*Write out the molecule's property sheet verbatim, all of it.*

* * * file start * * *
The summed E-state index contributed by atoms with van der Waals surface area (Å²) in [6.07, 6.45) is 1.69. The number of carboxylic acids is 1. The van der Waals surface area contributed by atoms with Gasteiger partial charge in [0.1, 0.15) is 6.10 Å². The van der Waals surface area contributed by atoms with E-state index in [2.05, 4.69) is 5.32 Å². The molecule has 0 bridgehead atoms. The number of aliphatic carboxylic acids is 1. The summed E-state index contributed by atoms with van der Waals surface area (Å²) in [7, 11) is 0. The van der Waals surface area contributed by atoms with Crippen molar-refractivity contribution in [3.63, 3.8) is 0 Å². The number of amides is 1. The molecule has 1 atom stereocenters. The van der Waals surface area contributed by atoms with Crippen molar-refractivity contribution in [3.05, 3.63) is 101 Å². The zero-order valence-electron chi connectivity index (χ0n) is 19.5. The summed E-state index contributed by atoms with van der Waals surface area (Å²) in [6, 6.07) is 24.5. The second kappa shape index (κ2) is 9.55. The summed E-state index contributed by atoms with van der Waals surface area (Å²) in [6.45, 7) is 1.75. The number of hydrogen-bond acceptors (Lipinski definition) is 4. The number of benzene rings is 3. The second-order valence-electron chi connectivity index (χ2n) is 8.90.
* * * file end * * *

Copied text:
The summed E-state index contributed by atoms with van der Waals surface area (Å²) in [6.07, 6.45) is 1.69. The number of carboxylic acids is 1. The van der Waals surface area contributed by atoms with Gasteiger partial charge in [0.1, 0.15) is 6.10 Å². The van der Waals surface area contributed by atoms with E-state index in [2.05, 4.69) is 5.32 Å². The molecule has 0 bridgehead atoms. The number of aliphatic carboxylic acids is 1. The summed E-state index contributed by atoms with van der Waals surface area (Å²) in [7, 11) is 0. The van der Waals surface area contributed by atoms with Crippen molar-refractivity contribution in [3.63, 3.8) is 0 Å². The number of amides is 1. The molecule has 1 atom stereocenters. The van der Waals surface area contributed by atoms with Crippen molar-refractivity contribution in [3.05, 3.63) is 101 Å². The zero-order valence-electron chi connectivity index (χ0n) is 19.5. The summed E-state index contributed by atoms with van der Waals surface area (Å²) in [6, 6.07) is 24.5. The second kappa shape index (κ2) is 9.55. The summed E-state index contributed by atoms with van der Waals surface area (Å²) in [6.45, 7) is 1.75. The number of hydrogen-bond acceptors (Lipinski definition) is 4. The number of benzene rings is 3. The second-order valence-electron chi connectivity index (χ2n) is 8.90.